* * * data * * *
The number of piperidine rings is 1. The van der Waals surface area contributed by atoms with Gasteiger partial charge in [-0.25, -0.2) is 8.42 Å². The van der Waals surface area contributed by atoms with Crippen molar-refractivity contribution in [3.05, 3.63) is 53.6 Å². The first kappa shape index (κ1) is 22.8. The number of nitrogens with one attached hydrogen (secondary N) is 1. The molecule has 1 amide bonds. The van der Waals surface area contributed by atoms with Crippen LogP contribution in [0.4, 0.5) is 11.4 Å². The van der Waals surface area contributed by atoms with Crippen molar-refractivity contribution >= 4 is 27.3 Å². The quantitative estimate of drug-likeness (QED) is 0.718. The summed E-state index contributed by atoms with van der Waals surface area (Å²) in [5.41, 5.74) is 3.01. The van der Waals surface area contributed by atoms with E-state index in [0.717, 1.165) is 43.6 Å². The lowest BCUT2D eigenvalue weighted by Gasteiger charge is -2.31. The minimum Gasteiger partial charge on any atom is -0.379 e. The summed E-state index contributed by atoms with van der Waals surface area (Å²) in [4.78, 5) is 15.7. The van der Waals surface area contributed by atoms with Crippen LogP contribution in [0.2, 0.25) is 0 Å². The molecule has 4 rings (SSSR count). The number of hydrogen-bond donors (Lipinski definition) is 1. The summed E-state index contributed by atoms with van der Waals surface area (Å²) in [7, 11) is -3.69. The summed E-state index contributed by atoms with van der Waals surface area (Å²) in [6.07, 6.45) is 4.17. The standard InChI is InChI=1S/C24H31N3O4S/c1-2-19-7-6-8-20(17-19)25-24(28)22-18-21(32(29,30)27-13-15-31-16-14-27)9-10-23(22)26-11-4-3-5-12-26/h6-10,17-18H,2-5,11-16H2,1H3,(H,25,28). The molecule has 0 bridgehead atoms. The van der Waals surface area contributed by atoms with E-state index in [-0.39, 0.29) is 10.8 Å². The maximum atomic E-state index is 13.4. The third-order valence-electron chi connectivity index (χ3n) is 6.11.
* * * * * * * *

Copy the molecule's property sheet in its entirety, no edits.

The number of piperidine rings is 1. The van der Waals surface area contributed by atoms with Gasteiger partial charge in [-0.25, -0.2) is 8.42 Å². The van der Waals surface area contributed by atoms with Crippen molar-refractivity contribution in [3.05, 3.63) is 53.6 Å². The first kappa shape index (κ1) is 22.8. The number of nitrogens with one attached hydrogen (secondary N) is 1. The molecule has 1 amide bonds. The van der Waals surface area contributed by atoms with Crippen LogP contribution in [0.4, 0.5) is 11.4 Å². The van der Waals surface area contributed by atoms with Crippen molar-refractivity contribution >= 4 is 27.3 Å². The quantitative estimate of drug-likeness (QED) is 0.718. The summed E-state index contributed by atoms with van der Waals surface area (Å²) in [5.41, 5.74) is 3.01. The van der Waals surface area contributed by atoms with E-state index in [0.717, 1.165) is 43.6 Å². The lowest BCUT2D eigenvalue weighted by Gasteiger charge is -2.31. The minimum Gasteiger partial charge on any atom is -0.379 e. The summed E-state index contributed by atoms with van der Waals surface area (Å²) in [4.78, 5) is 15.7. The van der Waals surface area contributed by atoms with Crippen LogP contribution in [0.2, 0.25) is 0 Å². The molecule has 4 rings (SSSR count). The number of hydrogen-bond donors (Lipinski definition) is 1. The summed E-state index contributed by atoms with van der Waals surface area (Å²) in [7, 11) is -3.69. The summed E-state index contributed by atoms with van der Waals surface area (Å²) in [6.07, 6.45) is 4.17. The standard InChI is InChI=1S/C24H31N3O4S/c1-2-19-7-6-8-20(17-19)25-24(28)22-18-21(32(29,30)27-13-15-31-16-14-27)9-10-23(22)26-11-4-3-5-12-26/h6-10,17-18H,2-5,11-16H2,1H3,(H,25,28). The molecule has 0 bridgehead atoms. The van der Waals surface area contributed by atoms with E-state index in [-0.39, 0.29) is 10.8 Å². The maximum atomic E-state index is 13.4. The third-order valence-electron chi connectivity index (χ3n) is 6.11.